Rainbows are studied for hundreds of years, since the XVII century, when Isaac Newton first explained this colorful heavenly phenomenon. But there is one version of it, which is still not completely understood by scientists, is a double rainbow. Jan Curtis captured a rare specimen on June 21 from the American city of Cheyenne in the state of Wyoming.
“This rare double rainbow was perhaps the brightest rainbow I’ve ever seen. It appeared against a background of a strong thunderstorm, which, fortunately, passed a few miles from my area, “said Curtis.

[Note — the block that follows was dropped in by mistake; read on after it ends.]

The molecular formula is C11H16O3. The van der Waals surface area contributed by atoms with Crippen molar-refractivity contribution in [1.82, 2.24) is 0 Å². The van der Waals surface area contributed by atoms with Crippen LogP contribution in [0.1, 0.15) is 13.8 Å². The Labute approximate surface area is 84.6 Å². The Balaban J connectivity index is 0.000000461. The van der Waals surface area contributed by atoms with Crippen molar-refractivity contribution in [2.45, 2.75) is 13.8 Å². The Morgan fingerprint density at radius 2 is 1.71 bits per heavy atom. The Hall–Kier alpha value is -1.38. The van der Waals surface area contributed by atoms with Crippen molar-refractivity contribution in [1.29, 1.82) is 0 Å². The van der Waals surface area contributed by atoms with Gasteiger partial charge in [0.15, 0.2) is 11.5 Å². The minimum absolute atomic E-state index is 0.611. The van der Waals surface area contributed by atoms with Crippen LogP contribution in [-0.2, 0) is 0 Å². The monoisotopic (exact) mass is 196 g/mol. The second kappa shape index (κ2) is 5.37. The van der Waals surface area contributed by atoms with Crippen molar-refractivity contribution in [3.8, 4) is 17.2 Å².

“Over the years, several double rainbows were recorded, mainly during heavy downpours, but to date there is no agreed explanation for them. Perhaps, they are formed from a mixture of water droplets and ice balls, “says Le Cowley, an expert in atmospheric optics. Indeed, Curtis mentioned the city during his observations.
“It is more likely that one or both arcs produce nonspherical raindrops. Surface tension forces keep small droplets spherical, but as they fall large drops become flattened due to air resistance or even can oscillate between oblate and elongated spheroids, “adds Crowley.
The rainbow in the picture of Curtis is remarkable in that it has a common double structure, in which the inner rainbow is divided into two more.